• Loading

Preparing for Christmas, the true purpose of Advent

In the following piece by Canon George Irwin we are reminded that there is much more to the season of Advent than affording us time to prepare for Christmas and the welcoming of the presence of Jesus Christ into our hearts on Christmas Day.

We are inclined to think that the whole purpose of Advent is to afford us time to prepare ourselves for Christmas and the welcoming of the presence of Jesus Christ into our hearts on Christmas Day. And, as we know, this is a most wonderful experience. But there is much more to the season of Advent than this.

The very word Advent reminds us that this season is a time to think and reflect on the great and central truth that one day Christ will come again. The belief that Christ will come again is firmly rooted in the New Testament and a prominent theme in Jesus’ teaching as recorded in the gospels. It is also set firmly in the Creeds: 'he will come again to judge the living and the dead.'

The gospel reading recommended for the Sunday before Advent this year (Matthew 25:31-46) provides a suitable and thought-provoking curtain – raiser on the period of preparation for Christmas. This passage focusses on the theme of judgement and accountability, and does so in a very clear and challenging way by means of the well-known parable of the sheep and the goats. There is nothing to compare with the crispness and vividness of a parable to get a message across. And in this case Jesus’ message is crystal clear and packs a powerful punch with respect to our accountability before God and what it means to have a sense of spiritual and moral responsibility.

Jesus’ message is simple: God will judge us in accordance to our response to human need. Judgement is determined by giving help to people we meet or hear about every day: the hungry, the lonely, the destitute, the sick and those deprived of their freedom. Now there is a familiar ring to all this for anyone who is reasonably familiar with the course of Jesus’ ministry as recorded in the gospels. We cannot fail to notice that a great proportion of Jesus’ work is among the very categories of needy people mentioned in the parable of the sheep and the goats. But Jesus is also quite explicit about the crucial importance of this kind of work. It is right there at the heart of his message as he launches his teaching ministry. In Luke 4:18-19 Jesus highlights the nature of his ministry by quoting from the Prophet Isaiah:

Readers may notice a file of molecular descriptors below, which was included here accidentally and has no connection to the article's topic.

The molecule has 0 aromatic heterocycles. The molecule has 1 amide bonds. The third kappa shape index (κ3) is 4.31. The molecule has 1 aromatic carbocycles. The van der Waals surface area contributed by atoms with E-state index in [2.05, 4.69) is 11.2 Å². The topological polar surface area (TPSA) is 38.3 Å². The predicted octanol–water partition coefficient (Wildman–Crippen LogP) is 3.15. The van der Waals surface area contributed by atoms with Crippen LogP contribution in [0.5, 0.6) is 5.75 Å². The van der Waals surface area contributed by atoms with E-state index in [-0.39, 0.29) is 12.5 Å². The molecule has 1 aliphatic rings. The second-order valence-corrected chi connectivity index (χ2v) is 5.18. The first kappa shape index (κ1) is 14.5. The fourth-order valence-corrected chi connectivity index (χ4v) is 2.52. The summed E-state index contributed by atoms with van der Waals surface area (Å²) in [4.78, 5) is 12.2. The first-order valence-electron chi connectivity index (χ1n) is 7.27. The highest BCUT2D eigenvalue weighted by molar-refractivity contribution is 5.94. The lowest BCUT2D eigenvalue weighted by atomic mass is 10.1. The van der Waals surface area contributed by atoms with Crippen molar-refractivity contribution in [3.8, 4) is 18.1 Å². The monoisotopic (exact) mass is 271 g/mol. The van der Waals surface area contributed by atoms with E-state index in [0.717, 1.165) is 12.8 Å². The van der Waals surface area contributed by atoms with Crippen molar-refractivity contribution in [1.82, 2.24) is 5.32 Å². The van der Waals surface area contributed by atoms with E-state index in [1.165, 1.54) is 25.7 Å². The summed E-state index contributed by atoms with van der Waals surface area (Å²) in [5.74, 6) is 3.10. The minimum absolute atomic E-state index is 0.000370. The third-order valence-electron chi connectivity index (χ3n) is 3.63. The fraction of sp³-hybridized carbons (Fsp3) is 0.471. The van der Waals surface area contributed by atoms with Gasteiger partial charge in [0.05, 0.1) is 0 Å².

The Spirit of the Lord is upon me, 
because he has anointed me 
to bring good news to the poor. 
He has sent me to proclaim release to the captives 
and recovery of sight to the blind, 
to let the oppressed go free, 
to proclaim the year of the Lord’s favour. (Isaiah 61:1,2)
Then again, when Jesus responds to John the Baptist’s demand for him to spell out his credentials as Messiah he does so by simply repeating the things he highlighted at the launch of his ministry: 'Go and tell John what you hear and see: the blind receive their sight, the lame walk, the lepers are cleansed, the deaf hear, the dead are raised, and the poor have good news brought to them.' (Matthew 11: 4-6) So it is small wonder that Jesus, in his teaching on judgement and accountability, should spell out his message once again in terms of sharing the love of God through practical acts of kindness to those in need. 
The voice of Christ coming to us through the needs of others may, of course, be inconvenient at times. But if we ignore that voice we deny the faith we profess.  Only if we are ready to respond to the needs of others will the message of hope given in Christ fill our hearts and our lives and enable us to face the future with confidence – the confidence of knowing that we are working in harmony with our creator to whom we must give account.

Such are the implications of the message of Advent. But what of Christmas? How do we find meaning in the over-commercialised, superficial, materialistic and exhausting experience that Christmas has become for many people in the western world? Well, underlying all the festivities of Christmas there is the celebration of the nativity, the good news story about how God came among us and entered into our world in the birth of Jesus Christ. And the context of that story carries a wonderful message of comfort to many who, because of troubled circumstances, shrink from festivities at this time of the year. For the reality at the heart of Christmas is that God’s Son came into the world a homeless child who first views the world from an animal feeding trough in a stable. And what is more, that same child and his parents would become refugees in a very short time. 
The God who speaks from the manger is a God who has chosen to enter into the plight of the poor and the dispossessed, the weak and the helpless of our world. That is the God who has a claim upon our loyalty as Christians. And we are left in no doubt that he is calling us to share his compassion for suffering humanity. The Christmas story carries a powerful message of good news for the poor, and we can extend that message by supporting the work of Christian Aid.

Tax of Life Report

Follow us

Facebook logoTwitter logoGoogle+ logo
YouTube logoBishop Trevor Williams and Margaret BodenLinkedIn logo